Incidently Turing wrote the third program for the 'baby' which was for long division.

7
0

Life support's ABOUT to be switched off, but XP's suddenly COOL again

Chemist
Silver badge

Re: @Chemist

"unsafe non-Web Internet addresses."

Whilst I agree that you do still need a mechanism. Normal updating of a Linux distro would seem to me to be one of the less risky behaviours

I think it unlikely that just running an update mechanism as root and everything else as a user will result in harm. The real no-no would be running a desktop session as root and behaving like a user

3
0
Chemist
Silver badge

"Anyone using Linux who has to do system admin work that involves (as it all too often does nowadays) network access"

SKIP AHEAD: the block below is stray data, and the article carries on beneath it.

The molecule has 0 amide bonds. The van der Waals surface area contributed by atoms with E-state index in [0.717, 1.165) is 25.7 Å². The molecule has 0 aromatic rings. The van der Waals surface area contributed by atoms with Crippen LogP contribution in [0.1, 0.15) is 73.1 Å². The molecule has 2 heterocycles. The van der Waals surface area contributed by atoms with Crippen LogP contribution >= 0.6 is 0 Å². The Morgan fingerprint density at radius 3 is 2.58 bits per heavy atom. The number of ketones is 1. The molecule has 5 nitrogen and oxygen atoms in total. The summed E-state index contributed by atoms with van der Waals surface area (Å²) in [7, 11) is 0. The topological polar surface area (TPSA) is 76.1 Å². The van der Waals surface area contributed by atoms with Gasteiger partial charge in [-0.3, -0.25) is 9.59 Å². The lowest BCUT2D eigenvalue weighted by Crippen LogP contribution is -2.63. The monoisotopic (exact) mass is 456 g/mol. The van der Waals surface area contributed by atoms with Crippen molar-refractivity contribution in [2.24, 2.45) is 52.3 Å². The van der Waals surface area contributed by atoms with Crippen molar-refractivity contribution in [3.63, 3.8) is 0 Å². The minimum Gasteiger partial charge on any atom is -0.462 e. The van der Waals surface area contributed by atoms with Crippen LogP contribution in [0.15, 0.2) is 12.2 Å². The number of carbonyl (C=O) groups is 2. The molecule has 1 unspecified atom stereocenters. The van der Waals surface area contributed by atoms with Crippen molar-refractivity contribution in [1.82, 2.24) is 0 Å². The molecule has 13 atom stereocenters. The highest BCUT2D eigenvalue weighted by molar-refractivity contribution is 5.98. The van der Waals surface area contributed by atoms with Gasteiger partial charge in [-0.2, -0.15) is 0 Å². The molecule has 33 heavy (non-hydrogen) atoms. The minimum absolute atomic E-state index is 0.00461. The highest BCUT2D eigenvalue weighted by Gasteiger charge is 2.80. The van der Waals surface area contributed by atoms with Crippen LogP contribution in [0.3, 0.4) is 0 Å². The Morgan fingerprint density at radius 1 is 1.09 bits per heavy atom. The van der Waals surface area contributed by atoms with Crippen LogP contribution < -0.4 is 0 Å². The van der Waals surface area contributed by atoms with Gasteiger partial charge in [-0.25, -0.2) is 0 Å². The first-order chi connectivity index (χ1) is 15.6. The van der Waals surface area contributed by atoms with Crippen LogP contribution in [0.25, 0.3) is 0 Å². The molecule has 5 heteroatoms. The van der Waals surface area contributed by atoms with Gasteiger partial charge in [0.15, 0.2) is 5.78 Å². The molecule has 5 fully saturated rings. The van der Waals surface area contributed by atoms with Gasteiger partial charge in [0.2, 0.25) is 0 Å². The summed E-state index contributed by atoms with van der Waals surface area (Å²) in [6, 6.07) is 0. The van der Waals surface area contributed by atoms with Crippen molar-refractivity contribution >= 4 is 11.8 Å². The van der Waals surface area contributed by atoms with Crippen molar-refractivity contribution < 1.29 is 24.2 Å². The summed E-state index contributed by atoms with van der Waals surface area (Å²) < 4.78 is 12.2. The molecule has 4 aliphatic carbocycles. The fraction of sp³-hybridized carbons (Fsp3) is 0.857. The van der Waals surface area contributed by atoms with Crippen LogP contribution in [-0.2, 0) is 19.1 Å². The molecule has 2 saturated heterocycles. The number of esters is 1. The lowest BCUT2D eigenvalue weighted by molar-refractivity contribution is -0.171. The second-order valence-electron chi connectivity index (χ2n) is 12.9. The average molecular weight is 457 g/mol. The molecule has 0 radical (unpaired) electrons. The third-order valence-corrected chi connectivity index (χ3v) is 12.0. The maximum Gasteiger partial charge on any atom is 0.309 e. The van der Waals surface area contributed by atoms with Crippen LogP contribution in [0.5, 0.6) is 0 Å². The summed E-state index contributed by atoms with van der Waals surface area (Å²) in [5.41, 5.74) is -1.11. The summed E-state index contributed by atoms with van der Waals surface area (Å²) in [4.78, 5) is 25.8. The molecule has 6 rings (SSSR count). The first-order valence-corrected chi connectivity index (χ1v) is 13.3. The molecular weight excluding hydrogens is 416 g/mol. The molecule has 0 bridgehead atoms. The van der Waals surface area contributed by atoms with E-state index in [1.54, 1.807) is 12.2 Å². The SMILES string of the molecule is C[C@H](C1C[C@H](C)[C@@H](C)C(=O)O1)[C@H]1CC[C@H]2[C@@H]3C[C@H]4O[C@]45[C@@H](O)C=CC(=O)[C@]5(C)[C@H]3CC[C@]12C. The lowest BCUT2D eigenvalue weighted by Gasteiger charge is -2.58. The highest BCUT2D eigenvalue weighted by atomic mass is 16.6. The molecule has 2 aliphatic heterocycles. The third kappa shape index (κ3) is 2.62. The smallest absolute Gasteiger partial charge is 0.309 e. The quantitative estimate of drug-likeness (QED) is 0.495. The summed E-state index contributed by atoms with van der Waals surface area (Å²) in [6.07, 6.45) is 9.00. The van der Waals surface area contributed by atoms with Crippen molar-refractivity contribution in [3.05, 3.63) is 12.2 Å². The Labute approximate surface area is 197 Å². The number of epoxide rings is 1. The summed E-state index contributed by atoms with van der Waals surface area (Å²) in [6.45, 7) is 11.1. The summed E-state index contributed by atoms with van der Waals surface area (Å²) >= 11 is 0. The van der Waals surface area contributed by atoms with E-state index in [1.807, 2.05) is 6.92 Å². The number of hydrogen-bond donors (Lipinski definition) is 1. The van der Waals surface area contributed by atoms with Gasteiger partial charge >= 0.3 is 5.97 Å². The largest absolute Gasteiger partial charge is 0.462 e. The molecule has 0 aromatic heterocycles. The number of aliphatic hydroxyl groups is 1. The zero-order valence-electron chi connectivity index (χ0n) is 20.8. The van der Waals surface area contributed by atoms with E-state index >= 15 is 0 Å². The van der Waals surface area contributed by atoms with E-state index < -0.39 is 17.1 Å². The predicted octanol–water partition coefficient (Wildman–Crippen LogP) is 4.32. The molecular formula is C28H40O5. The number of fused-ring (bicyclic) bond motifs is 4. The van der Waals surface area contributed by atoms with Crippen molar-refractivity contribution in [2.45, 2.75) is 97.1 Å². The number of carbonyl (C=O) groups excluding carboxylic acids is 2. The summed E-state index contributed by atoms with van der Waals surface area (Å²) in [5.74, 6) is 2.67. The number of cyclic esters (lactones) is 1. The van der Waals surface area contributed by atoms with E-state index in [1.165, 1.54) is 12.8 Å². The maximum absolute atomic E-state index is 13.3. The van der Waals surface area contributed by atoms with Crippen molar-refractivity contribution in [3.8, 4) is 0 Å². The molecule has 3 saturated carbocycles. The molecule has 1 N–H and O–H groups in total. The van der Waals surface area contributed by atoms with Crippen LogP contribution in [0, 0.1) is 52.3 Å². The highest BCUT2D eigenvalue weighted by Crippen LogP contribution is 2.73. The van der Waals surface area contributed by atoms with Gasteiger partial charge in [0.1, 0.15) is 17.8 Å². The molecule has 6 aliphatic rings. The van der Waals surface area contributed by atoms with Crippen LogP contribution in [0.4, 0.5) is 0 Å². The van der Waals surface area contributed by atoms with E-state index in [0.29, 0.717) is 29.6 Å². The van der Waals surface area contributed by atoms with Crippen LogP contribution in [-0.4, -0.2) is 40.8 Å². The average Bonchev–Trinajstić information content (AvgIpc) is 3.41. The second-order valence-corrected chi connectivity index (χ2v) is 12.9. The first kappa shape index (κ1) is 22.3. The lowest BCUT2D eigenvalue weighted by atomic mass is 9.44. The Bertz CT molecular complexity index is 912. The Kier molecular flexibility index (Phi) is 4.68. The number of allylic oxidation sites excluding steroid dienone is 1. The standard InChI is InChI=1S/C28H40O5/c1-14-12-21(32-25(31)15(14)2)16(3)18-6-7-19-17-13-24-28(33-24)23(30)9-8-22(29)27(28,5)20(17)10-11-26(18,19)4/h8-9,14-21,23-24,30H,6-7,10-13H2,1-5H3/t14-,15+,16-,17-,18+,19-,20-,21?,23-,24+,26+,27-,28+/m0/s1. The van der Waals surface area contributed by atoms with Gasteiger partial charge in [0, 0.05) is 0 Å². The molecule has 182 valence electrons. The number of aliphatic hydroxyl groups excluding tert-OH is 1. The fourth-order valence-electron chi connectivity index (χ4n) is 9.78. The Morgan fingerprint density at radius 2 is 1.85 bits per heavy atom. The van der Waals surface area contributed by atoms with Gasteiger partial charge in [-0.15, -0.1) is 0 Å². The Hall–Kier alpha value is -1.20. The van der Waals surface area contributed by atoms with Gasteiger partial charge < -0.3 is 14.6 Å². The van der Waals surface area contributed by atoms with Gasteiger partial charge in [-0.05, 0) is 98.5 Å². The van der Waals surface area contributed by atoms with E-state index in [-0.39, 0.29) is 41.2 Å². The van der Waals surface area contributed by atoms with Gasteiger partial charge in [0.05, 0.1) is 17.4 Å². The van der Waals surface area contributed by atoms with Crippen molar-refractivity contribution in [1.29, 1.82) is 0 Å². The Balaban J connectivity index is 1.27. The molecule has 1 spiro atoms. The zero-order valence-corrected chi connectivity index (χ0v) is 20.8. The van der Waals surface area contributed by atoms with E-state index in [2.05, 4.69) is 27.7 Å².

Network access != "browsing internet" For installations and upgrades I'm running the process (Yast in my case) as root but I'm browsing any necessary extra info as a normal user Yast is going to predefined repositories, IF these have been tampered with well that's a very different matter

5
0

This THREESOME is a HANDFUL: It’s the Asus Transformer Book Trio

Chemist
Silver badge

Re: Linux

"What software were you using for the difficult stuff?"

Lots of in-house & academic stuff for protein modeling and structural database searching, conformational analysis and docking. Commercial stuff like Schrodinger products like Maestro, Glide, Jaguar.

This was ~8 years ago, much was only available for Unix/Linux and often needed to run 24-96 hours flat out

0
0
Chemist
Silver badge

Re: Linux